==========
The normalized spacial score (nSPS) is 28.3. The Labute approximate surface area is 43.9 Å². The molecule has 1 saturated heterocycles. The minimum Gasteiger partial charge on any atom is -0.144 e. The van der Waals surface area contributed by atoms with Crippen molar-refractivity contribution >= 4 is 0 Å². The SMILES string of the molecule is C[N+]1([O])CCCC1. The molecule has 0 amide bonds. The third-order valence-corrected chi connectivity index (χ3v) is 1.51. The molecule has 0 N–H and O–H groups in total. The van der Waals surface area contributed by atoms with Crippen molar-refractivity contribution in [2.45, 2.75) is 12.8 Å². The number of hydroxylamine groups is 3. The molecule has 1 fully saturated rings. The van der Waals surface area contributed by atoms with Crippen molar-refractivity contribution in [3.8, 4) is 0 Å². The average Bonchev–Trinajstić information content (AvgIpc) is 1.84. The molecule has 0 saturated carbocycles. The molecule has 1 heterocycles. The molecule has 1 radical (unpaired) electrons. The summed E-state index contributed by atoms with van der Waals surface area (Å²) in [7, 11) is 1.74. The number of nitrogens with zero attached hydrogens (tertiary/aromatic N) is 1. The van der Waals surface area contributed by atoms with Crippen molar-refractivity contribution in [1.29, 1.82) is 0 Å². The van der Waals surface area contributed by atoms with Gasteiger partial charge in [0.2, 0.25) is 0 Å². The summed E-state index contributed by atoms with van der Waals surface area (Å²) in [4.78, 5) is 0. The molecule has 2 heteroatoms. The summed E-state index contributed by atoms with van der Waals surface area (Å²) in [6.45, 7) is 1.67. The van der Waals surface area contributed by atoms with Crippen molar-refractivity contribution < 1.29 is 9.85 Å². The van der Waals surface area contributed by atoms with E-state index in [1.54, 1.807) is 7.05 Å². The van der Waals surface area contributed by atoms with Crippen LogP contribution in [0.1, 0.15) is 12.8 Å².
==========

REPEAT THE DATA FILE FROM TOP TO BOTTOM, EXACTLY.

The normalized spacial score (nSPS) is 28.3. The Labute approximate surface area is 43.9 Å². The molecule has 1 saturated heterocycles. The minimum Gasteiger partial charge on any atom is -0.144 e. The van der Waals surface area contributed by atoms with Crippen molar-refractivity contribution >= 4 is 0 Å². The SMILES string of the molecule is C[N+]1([O])CCCC1. The molecule has 0 amide bonds. The third-order valence-corrected chi connectivity index (χ3v) is 1.51. The molecule has 0 N–H and O–H groups in total. The van der Waals surface area contributed by atoms with Crippen molar-refractivity contribution in [2.45, 2.75) is 12.8 Å². The number of hydroxylamine groups is 3. The molecule has 1 fully saturated rings. The van der Waals surface area contributed by atoms with Crippen molar-refractivity contribution in [3.8, 4) is 0 Å². The average Bonchev–Trinajstić information content (AvgIpc) is 1.84. The molecule has 0 saturated carbocycles. The molecule has 1 heterocycles. The molecule has 1 radical (unpaired) electrons. The summed E-state index contributed by atoms with van der Waals surface area (Å²) in [7, 11) is 1.74. The number of nitrogens with zero attached hydrogens (tertiary/aromatic N) is 1. The van der Waals surface area contributed by atoms with Crippen molar-refractivity contribution in [1.29, 1.82) is 0 Å². The van der Waals surface area contributed by atoms with Gasteiger partial charge in [0.2, 0.25) is 0 Å². The summed E-state index contributed by atoms with van der Waals surface area (Å²) in [4.78, 5) is 0. The molecule has 2 heteroatoms. The summed E-state index contributed by atoms with van der Waals surface area (Å²) in [6.45, 7) is 1.67. The van der Waals surface area contributed by atoms with Crippen molar-refractivity contribution < 1.29 is 9.85 Å². The van der Waals surface area contributed by atoms with E-state index in [1.54, 1.807) is 7.05 Å². The van der Waals surface area contributed by atoms with Crippen LogP contribution in [0.1, 0.15) is 12.8 Å².